The simple art of writing a reduced waste letter

Filed in Blog by on March 24, 2009 14 Comments
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zero waste cardSimple, profound, brilliant!

I love it how our kids share their wisdom in the simplest of ways. You might remember that Little Miss Green celebrated her Birthday a couple of weeks ago. Well the time came for the thank you cards to be written. Art, writing and reading (and climbing trees, chasing horses and stacking a few tonnes of wood) are her favourite past times, so thank you cards are usually an elaborate affair with home made cards designed from a stock pile of card I have.

I was guillotining the card in half to make smaller cards and create less waste (or so I thought) when LMG sat down next to me and started getting a little agitated.

“I don’t want you to fold them like that, I want you to leave then cut in half.” she exclaimed.

Being a mother who always knows best, of course, I continued with the cutting. We’ve always done it like this and cutting in this way means the cards will fit in the envelopes. I grumbled to myself the kind of ‘what would an eight year old know?’ thoughts that we all have from time to time, and proceeded.

Her frustrations grew, so I compromised. I would fold half and leave half flat.

Then I did one of those parental sighs; a kind of ‘you’ll see’ sighs, that only a parent is allowed to do.

She was happy with the compromise and skipped downstairs to begin her masterpieces.

She made one folded card and I duly wrote on the envelope. Then she took a flat piece and asked me to draw the faint lines for her to write on.

“No, not like that!” she screeched, as I was doing as asked.

“You mustn’t go all the way to the edge, you need to write the address on it too.”

And then it became clear to me. My own little zero waste girl had designed her own POSTCARDS. No need for an envelope which would result in much less waste as she proudly pointed out. All we had to do was stick on a stamp and we were good to go.

Parents eh – who’d have ’em?

postcard to reduce on envelope waste

About the Author ()

I am a long time supporter of the Green and Sustainable lifestyle. After being caught in the Boscastle floods in 2004, our family begun a journey to respect and promote the importance of Earth's fragile ecosystem, that focussed on reducing waste. Inspired by the beauty and resourcefulness of this wonderful planet, I have published numerous magazine articles on green issues and the author of four books.

Comments (14)

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  1. Elizabeth B says:

    Eee, that’s lovely. What a great little green girl you’re raising up. Well done, LMG!

  2. Absolutely brilliant LMG!!

  3. Sarah says:

    Excellent Zerowasting Little Miss G!
    Score one for the kids I think 😉

  4. Carole Blake says:

    Aaaah, yes Mrs G, well done to LMG, but also, well done to you as if it wasn’t for you and Mr G’s philosophy, she wouldn’t be so well trained!!

    I remembered my container today for sausages at the butcher, he picked them up, weighed them, and put them in the container for me without so much as a blink!


  5. Carole Blake says:

    Just to add, rubbish reponse to my email to Tesco regarding lack of unpackaged UK apples, I don’t think the email was even read properly if the reply is anything to go by. I’ve emailed them back putting them straight, will see what I get back, if anything. 🙁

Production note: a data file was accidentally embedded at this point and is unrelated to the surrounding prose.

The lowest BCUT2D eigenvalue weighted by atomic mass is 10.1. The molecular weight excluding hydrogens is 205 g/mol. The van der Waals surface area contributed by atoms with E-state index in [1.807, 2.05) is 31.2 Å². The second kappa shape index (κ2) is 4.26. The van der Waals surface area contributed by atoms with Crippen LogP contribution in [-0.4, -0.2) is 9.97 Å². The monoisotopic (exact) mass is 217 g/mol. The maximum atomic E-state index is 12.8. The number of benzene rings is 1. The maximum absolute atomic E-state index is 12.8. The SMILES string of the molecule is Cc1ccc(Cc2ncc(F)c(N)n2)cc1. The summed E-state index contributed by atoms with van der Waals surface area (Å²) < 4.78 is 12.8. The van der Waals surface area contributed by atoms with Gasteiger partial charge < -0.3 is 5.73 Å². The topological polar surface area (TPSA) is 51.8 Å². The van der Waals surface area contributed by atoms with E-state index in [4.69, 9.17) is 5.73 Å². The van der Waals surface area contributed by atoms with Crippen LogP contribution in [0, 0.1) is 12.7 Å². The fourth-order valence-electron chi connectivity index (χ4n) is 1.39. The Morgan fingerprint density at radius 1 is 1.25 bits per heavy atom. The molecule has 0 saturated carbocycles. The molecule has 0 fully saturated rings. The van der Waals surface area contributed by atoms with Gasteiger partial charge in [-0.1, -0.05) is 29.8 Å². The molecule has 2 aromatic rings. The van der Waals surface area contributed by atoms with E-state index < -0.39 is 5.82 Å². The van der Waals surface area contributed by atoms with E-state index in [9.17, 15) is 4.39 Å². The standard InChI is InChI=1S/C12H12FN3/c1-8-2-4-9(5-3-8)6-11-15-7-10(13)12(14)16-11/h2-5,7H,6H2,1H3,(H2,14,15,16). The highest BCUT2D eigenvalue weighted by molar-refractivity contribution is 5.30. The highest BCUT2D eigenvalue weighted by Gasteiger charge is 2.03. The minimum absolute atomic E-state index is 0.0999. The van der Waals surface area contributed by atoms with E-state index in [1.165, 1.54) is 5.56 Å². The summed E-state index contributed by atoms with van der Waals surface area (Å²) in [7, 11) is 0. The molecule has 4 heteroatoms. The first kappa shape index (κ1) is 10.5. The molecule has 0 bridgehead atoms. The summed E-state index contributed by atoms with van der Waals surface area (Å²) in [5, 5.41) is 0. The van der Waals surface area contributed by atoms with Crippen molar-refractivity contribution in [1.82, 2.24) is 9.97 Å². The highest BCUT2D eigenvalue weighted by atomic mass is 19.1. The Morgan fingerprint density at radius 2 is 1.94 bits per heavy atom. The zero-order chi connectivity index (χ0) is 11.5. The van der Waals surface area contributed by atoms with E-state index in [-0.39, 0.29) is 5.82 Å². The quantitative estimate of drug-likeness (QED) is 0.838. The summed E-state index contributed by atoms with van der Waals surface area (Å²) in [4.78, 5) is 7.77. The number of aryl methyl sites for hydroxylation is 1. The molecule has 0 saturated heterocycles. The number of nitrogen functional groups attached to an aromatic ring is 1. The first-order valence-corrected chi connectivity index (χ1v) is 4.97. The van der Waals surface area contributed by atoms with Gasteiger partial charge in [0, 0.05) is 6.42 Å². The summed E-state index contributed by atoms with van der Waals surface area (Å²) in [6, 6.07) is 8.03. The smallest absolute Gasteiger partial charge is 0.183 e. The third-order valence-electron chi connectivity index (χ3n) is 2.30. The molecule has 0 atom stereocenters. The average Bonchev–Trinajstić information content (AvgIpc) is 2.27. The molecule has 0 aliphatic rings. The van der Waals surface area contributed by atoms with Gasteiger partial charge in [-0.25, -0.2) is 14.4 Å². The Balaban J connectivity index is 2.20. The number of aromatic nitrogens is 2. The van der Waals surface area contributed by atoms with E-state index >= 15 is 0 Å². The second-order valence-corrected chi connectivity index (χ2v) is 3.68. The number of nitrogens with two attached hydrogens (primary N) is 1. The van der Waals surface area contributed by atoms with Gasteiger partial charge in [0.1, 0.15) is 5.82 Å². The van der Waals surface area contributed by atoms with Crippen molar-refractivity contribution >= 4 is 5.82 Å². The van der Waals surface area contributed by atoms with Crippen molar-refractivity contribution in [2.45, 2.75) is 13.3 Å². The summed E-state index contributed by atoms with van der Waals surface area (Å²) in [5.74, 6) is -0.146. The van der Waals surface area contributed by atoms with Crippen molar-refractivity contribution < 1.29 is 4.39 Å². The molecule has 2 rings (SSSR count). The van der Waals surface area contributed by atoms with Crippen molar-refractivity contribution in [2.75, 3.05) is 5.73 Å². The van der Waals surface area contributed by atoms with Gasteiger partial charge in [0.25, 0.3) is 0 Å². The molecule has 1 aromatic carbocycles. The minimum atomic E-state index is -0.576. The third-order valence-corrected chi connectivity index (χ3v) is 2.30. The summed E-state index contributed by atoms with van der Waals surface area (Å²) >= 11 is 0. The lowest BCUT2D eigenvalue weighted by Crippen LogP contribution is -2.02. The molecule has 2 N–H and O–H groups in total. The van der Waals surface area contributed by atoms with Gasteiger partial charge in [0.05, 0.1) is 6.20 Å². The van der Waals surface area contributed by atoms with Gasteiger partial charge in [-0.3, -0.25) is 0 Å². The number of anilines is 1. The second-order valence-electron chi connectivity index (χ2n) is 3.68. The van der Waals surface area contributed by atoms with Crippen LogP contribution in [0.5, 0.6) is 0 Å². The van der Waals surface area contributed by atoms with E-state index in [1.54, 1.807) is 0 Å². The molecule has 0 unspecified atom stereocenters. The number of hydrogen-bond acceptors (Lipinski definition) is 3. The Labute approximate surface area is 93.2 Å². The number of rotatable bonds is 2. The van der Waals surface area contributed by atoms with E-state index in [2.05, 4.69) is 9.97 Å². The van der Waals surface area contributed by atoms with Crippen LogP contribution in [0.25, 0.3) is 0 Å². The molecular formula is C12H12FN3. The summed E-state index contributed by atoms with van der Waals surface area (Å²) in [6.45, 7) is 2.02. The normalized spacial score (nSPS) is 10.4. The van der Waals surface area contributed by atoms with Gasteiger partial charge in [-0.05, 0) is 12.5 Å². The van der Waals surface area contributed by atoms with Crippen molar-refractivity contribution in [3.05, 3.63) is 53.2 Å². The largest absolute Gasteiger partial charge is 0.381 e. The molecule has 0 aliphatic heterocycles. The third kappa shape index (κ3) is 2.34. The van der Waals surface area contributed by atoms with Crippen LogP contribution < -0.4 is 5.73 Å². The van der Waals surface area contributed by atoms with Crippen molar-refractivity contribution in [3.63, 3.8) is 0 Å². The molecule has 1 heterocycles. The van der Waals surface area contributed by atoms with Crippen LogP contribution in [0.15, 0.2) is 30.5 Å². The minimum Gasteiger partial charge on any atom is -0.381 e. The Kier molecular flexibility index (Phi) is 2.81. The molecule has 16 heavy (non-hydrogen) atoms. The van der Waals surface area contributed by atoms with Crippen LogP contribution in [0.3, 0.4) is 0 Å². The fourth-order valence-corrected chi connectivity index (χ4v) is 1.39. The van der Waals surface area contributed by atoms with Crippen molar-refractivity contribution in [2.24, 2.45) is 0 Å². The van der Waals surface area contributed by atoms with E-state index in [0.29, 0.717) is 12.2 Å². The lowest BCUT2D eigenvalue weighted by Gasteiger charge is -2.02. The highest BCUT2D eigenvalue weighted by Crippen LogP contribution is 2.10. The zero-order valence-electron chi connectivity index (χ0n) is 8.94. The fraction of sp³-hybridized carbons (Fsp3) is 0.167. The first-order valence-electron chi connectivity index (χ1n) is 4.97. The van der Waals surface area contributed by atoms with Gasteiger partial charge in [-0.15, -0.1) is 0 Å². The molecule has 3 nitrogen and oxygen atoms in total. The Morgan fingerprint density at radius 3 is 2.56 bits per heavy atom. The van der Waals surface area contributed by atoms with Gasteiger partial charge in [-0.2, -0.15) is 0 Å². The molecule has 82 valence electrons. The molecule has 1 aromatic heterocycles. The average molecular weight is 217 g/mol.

Feeling a bit down about the ongoing fight with Tesco, I have never had a satisfactory reply from them about anything that I’ve flagged up.


  6. John Costigane says:

    Hi Mrs Green,

    LMG is showing promise as a future Zero Waster. That certainly bodes for the trend.

    Hi Carole,

    Well done with the container for sausages. I use them to the max as well.

    Tesco’s response was poor but not unexpected. Consumers just have to be fussy where they shop until the likes of Tesco change for the better.

  7. Poppy says:

    You’ve got an award on my blog too! See you soon, Poppy

  8. Fr. Peter says:

    You know the slogan, Every Little (Miss Green) Helps.

  9. Poppy says:

    You’re a star LMG 😀

    When I worked for Royal Mail, I noticed that our European cousins tend to send postcards at Christmas rather than the folded and in an envelope cards that we do. Not so easy to stand up on the mantelpiece, but great for reducing waste 🙂

  10. perfect perfect. I’ve noticed some people switching over to postcards for things like wedding invites too. Sure, they aren’t as fancy, but you still get the message across!

  11. would you please tell miss green that i used to cut out the cardboard sides of food packaging and sent them as post-cards.
    my faves in france were leroux chicoree, or coffee. cereal boxes may be creatively cut out in a 5×3 pattern as well, some of the pictures are as artistic as andy warhol paintings.

    happy scissors to you ladies

  12. VegBoxClara says:

    You rock, LMG! Laughed my socks off at that.

  13. Sal says:

    Oh I so know the feeling of the child knows best-very frightening when you start to realise just how much more than you they think about things. Excellent work LMG.
    I insisted that my son make his own christmas postcards if he really wanted to send them to everyone in his class (i stopped a few years ago)

  14. Mrs Green says:

    Thank you everyone. I’ll let LMG read through the comments tomorrow and give her some air space to talk 🙂
    I have to agree with you Clara – she DOES rock. Am I biased? you bet I am 😀
    Peter – too funny! I can see that on a t-shirt for her LOL!

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